(Editor’s note: Jenni Sunde is a freelance fashion writer and pop culture junkie. As one of the editors of a fashion careers blog, Jenni specializes in all things fashion-related. With her love of art and all things beautiful, she delights in sharing her sense of style from her closet to your computer monitor. If you’d like to write a guest post, e-mail me at firstname.lastname@example.org.)
There are a number of female chefs heading up the best kitchens around the world, but why is it that women are not getting the recognition they deserve on various cooking shows on television?
Since the incipience of the Food Network’s “Iron Chef America,” Cat Cora remains the only female in their “veritable pantheon of culinary giants.” With the same lonely numbers plaguing the women who compete against men for the title of Food Network’s “Chopped Champion,” both of Bravo’s culinary competition’s “Top Chef” and “Top Chef Masters.” “ Top Chef” has received two Golden Globes, and since its inception in 2006, has spawned several copycats on various networks. With its power to showcase culinary talent, the mystery remains: in its eight season run, why has there been only one female winner?
Stephanie Izard is the lone female winner, including the two completed seasons of “Top Chef Masters” and one season of “Top Chef: Just Desserts.”
Has the professional kitchen has become just another bastion of gender politics?
Tiffany Derry thinks so.
“I feel like we’re more attached to certain things,” says the chef who was a semi-finalist of season eight (the “All-Stars” season). “Certain people mess up as much as anybody else, but for us it’s an emotional thing,” she said after yet another male victory on “Top Chef.”
For us it’s an emotional thing?
Was she speaking of “us,” as in all of the chefs or was that just an inadvertent gender-bias faux pas blaming women’s “feelings” as the reason female chefs are prone to “mess up”? “Top Chef” is a competition to see who could produce the best meal, not a contest to decide who was more emotionally involved in the process.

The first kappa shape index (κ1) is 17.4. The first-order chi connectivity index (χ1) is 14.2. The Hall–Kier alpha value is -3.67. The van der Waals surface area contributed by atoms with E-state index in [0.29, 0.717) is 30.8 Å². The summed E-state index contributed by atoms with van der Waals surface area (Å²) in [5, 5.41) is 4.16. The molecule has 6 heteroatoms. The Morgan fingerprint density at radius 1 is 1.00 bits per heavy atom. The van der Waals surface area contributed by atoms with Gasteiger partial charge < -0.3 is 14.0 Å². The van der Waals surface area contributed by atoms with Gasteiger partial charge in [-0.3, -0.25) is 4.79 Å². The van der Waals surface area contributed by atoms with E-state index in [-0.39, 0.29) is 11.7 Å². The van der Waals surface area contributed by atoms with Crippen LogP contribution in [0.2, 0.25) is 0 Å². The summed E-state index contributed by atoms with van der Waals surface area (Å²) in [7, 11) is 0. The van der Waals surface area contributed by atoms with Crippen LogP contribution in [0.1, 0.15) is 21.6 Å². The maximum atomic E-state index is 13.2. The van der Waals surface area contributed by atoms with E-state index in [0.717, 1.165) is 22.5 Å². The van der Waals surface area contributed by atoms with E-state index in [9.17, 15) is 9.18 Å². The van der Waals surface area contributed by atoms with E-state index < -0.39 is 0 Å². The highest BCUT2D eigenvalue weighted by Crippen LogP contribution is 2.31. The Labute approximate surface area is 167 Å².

Since the dawn of time and the discovery of fire, it has been the accepted balance in a kitchen that men bring home the bacon and women cook it. With the emergence of the women’s liberation movement, women have sought to erase the black-or-white attitude toward socially established gender roles and pushed men to, among other things, learn how to cook the bacon themselves.
This is where ego comes in. Women have always cooked because they had to, but now men cook because they want to. Often, it’s not done as an act of nurturing, but rather a act of showmanship. (After all, if you can cook well enough to make it on “Top Chef,” you get to watch yourself on television. What an ego boost.)
So, why don’t women win “Top Chef”? Could it be because women cook from the soul and not from the ego? Could it be because women and men cook differently?
Since the beginning of time, food has been centered on more than just the feeding of one’s body. Cooking has been and still is a way to nourish our souls and relationships around the dinner table. For most female chefs, this is still at the center of their core values in the kitchen. And because of this, women tend to use their hearts to deliver their best dishes. The Top Chef competition is intense, and can at times seem overwhelming. With such pressure put on contestants the kitchen can get a little heated, and when its hot a woman knows when to get out of the kitchen.